I like this one a lot. Robert does a great job on mimicking Elvis’ sincere vocal delivery, and his interaction with the Jordanaires is quite simply sensational. Pure class.
Trying To Get To You
Ouch! What is this?! Robert’s voice sounds very flat on this track, almost nasal, and he’s really straining on the bridge. Probably another ‘end of session’ track, or maybe the material is simply not suited to his voice. It seems that there’s also a slight synching problem on this track, as the drums sound a bit off here and there… the groove’s not quite right.
Baby I Don’t Care
Ah, this is much better! Gordon is in great voice and the band is tight, especially the amazing Johnny Neel on piano. This version is very respectful towards the original, and therein lies part of the problem with this album. You constantly expect Robert & Chris to break out of the role as ‘museum curators’, and add some of their own unique ‘oomph’ to the proceedings, but it just doesn’t happen. So what you’re basically left with is a series of quaint period pieces. That doesn’t mean that they don’t have their charm, because most of them do, but I really feel that the album would have benefitted from a more adventurous approach. Just listen to Bruce Springsteen’s brilliant reworkings of Elvis favorites like ‘Follow That Dream’ and ‘Wear My Ring Around Your Neck’… truly a lost opportunity.
It’s Now Or Never
I’ve never cared much for this song, and Robert’s version didn’t win me over either. While his singing is good, he also sounds quite formal and distant, and in places his phrasing seems rather unnatural (poor breathing control?). The musicianship on this version is excellent, particularly some fine mandoline-style guitar that adds greatly to the Napolitan flavour.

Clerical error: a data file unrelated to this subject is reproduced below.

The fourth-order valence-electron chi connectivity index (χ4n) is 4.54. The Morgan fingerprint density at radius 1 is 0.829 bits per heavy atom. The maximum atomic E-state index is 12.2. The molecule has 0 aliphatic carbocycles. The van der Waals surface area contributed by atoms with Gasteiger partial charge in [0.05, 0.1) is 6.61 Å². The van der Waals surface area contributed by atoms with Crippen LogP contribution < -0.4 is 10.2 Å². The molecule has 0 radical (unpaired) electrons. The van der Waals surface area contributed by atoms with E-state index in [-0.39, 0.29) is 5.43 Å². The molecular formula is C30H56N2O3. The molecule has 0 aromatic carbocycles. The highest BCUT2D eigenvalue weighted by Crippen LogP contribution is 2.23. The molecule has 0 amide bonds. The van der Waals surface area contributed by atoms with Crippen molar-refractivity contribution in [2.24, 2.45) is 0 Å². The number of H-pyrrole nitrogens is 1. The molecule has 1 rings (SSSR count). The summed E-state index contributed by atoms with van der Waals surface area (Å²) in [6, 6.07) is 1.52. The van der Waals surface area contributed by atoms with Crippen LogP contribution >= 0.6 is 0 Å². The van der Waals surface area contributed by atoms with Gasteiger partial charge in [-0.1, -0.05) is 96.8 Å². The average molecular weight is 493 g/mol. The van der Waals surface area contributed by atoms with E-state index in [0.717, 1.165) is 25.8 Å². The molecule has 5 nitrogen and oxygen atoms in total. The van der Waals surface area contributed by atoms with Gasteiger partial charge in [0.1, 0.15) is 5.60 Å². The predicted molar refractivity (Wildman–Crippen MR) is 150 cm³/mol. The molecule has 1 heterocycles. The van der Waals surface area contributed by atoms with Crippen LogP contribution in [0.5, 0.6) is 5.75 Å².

It Feels So Right
A lesser-known track from one of El’s finest albums, ‘Elvis Is Back’ (1960). An inspiring choice, and a splendid performance. This track really brings home the point that I made earlier, that the album would have benefitted from more originality instead of Xeroxing Presley’s classic hits.
Young & Beautiful
Superlatives fail to describe the sheer beauty of this performance. Robert’s singing on this track is outstanding, and his phrasing is just immaculate. The band’s playing is tasteful and understated. Add the legendary Jordanaires to that and you have one of Robert’s best-ever performances. The only criticism I have is that at a little over 2 minutes it seems quite short, but thanks to the ‘repeat’ button on my CD player I can enjoy this landmark performance as much as I want to.
All in all, it’s certainly an interesting album, but there’s no denying that there are a couple of below par tracks. I’ve mentioned the somewhat sterile production, and the fact that the approach is probably a bit too respectful, too historical. And perhaps they focused so much on getting certain small details right, that in the process they forgot about the components that made Elvis Presley the greatest performer of our time: raw emotion, spontaneity, and that element of fun.
I realize that these components are abstract and cannot be translated into notes and charts, but for me this album really makes you realize what we lost in 1977. With all respect to Robert, who is a fine performer and a great singer, but there’s only one Elvis and even 30 years after his death, there’s no one that can fill the man’s shoes.
However, taken on its own merits this is a fine album, with a couple of truly excellent performances, most notably ‘A Mess O’ Blues’, ‘I Beg Of You’, ‘Love Me’ and ‘Young & Beautiful’. Although ‘The King & I’ as a whole is not as strong as its studio predecessor ‘Satisfied Mind’ (Jungle Records, 2004), these tracks alone make this release a worthwile purchase.